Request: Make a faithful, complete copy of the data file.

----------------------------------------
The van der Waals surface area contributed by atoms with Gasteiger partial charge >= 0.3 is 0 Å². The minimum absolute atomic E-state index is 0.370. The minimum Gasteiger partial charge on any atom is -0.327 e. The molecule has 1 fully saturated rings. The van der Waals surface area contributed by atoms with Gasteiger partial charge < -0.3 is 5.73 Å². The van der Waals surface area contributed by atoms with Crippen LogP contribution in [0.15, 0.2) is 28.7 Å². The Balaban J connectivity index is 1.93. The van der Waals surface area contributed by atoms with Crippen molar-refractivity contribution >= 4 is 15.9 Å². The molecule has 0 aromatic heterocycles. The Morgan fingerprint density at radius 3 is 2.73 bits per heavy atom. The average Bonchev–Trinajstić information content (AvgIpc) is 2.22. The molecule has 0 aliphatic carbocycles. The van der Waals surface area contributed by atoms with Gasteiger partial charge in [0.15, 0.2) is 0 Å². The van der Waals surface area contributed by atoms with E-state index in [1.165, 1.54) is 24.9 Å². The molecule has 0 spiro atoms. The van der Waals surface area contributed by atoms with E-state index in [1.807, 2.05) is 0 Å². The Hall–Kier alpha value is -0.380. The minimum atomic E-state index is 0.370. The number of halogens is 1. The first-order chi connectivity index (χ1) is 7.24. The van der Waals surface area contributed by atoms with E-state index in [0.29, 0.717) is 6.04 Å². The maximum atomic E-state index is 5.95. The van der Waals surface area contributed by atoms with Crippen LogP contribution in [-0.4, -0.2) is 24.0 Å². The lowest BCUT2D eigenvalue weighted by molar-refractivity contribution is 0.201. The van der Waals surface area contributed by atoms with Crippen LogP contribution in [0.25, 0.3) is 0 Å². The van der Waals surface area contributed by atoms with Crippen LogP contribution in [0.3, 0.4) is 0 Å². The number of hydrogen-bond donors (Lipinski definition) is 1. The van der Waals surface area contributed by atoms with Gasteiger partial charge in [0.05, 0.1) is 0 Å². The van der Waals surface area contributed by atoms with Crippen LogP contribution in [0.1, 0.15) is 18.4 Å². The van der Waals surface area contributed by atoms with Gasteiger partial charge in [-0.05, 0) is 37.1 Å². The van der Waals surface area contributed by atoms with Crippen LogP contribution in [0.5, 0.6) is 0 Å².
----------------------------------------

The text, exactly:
The van der Waals surface area contributed by atoms with Gasteiger partial charge >= 0.3 is 0 Å². The minimum absolute atomic E-state index is 0.370. The minimum Gasteiger partial charge on any atom is -0.327 e. The molecule has 1 fully saturated rings. The van der Waals surface area contributed by atoms with Gasteiger partial charge < -0.3 is 5.73 Å². The van der Waals surface area contributed by atoms with Crippen LogP contribution in [0.15, 0.2) is 28.7 Å². The Balaban J connectivity index is 1.93. The van der Waals surface area contributed by atoms with Crippen molar-refractivity contribution >= 4 is 15.9 Å². The molecule has 0 aromatic heterocycles. The Morgan fingerprint density at radius 3 is 2.73 bits per heavy atom. The average Bonchev–Trinajstić information content (AvgIpc) is 2.22. The molecule has 0 aliphatic carbocycles. The van der Waals surface area contributed by atoms with Gasteiger partial charge in [0.15, 0.2) is 0 Å². The van der Waals surface area contributed by atoms with E-state index in [1.165, 1.54) is 24.9 Å². The molecule has 0 spiro atoms. The van der Waals surface area contributed by atoms with E-state index in [1.807, 2.05) is 0 Å². The Hall–Kier alpha value is -0.380. The minimum atomic E-state index is 0.370. The number of halogens is 1. The first-order chi connectivity index (χ1) is 7.24. The van der Waals surface area contributed by atoms with E-state index in [0.29, 0.717) is 6.04 Å². The maximum atomic E-state index is 5.95. The van der Waals surface area contributed by atoms with Crippen LogP contribution in [-0.4, -0.2) is 24.0 Å². The lowest BCUT2D eigenvalue weighted by molar-refractivity contribution is 0.201. The van der Waals surface area contributed by atoms with Crippen LogP contribution in [0.25, 0.3) is 0 Å². The van der Waals surface area contributed by atoms with Crippen LogP contribution in [0.3, 0.4) is 0 Å². The number of hydrogen-bond donors (Lipinski definition) is 1. The van der Waals surface area contributed by atoms with Gasteiger partial charge in [0.05, 0.1) is 0 Å². The van der Waals surface area contributed by atoms with Crippen LogP contribution in [0.1, 0.15) is 18.4 Å². The van der Waals surface area contributed by atoms with Gasteiger partial charge in [-0.05, 0) is 37.1 Å². The van der Waals surface area contributed by atoms with Crippen LogP contribution in [0.5, 0.6) is 0 Å².